The setting for this story, taken from a longer work, is the steerage deck of an immigrant ship on it’s way from Liverpool to Boston in the year 1843. The passengers are mostly Irish and Highland Scots. During the day a dolphin had been seen off the bow, and was mistaken by someone for a seal. Later, this led to a discussion of seals and their ability to appear in different forms. This is a tradition in both Scotland and Ireland, and there are lots stories in the genre. There are songs, perhaps the most familiar is The Great [Grey] Selchie of Sule Skerrie, a Child Ballad recorded by Joan Baez, Ewan MacColl, Solas, and others. There is also a film, The Secret of Roan Inish, by John Sayles. Many of these follow similar patterns and include the basic elements that I have used here. My object was not to redefine or reinvent the selchie story, just to tell one. The term, Selchie, by the way, is Scottish dialect and so is never actually used in this story related by an Irish schoolmaster. I use Selchie for the title because it is more familiar than the Irish Rón or Roan.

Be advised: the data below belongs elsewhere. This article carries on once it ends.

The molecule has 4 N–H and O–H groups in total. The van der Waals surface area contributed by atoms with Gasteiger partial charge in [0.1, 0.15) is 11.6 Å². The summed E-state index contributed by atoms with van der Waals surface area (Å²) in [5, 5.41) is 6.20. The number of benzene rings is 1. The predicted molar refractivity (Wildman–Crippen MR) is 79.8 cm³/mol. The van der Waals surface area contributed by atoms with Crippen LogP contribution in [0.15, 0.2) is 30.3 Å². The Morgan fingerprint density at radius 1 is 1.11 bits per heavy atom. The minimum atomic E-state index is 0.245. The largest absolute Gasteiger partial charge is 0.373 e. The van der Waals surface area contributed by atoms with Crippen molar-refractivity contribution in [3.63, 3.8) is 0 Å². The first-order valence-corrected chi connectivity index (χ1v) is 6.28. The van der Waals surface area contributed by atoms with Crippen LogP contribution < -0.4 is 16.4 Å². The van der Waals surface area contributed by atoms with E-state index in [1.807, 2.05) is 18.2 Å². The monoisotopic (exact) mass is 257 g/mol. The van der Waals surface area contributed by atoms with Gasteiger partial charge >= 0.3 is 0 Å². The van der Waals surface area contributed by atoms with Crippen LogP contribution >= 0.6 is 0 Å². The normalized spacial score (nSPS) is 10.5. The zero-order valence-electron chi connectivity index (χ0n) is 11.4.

‘A thing very much like this happened near Dungeagan in Kerry, where I come from. It was in my time, and some of you may remember, or you might have heard about it. Some twenty or so years back, maybe twenty-two or three, there was a young man named Peadar McCafferty, who I knew myself as he lived nearby and was a fisherman. And it was Peadar’s wife, Aileen, who was Diarmid Kelsaw’s daughter and who was such a charmer, as anyone would tell you. A pretty girl, which it pleased her to be a blessing for her looks, and always with a smile to make anyone feel better for the sight of it. And didn’t she die, with them hardly wed a year or more? So for all of the joy she brought, it was a sharp sorrow that was left behind.
‘For Peadar McCafferty the loss was the end of all things to come, so nothing that lay ahead seemed even worth the trouble of getting to. Nights he kept alone at his house and was poor company for any who might come to visit, all sighs and laments about the turf too wet to burn, the nights too damp for sleep, and more complaints for every part of him than old Job in the dessert. Mornings he would go and wander down onto the strand and take his curragh off into the bay. There he would row out till he was past from sight, then return in the evening with nothing more to show for the time spent than if he’d been laying about like a duck on the waves.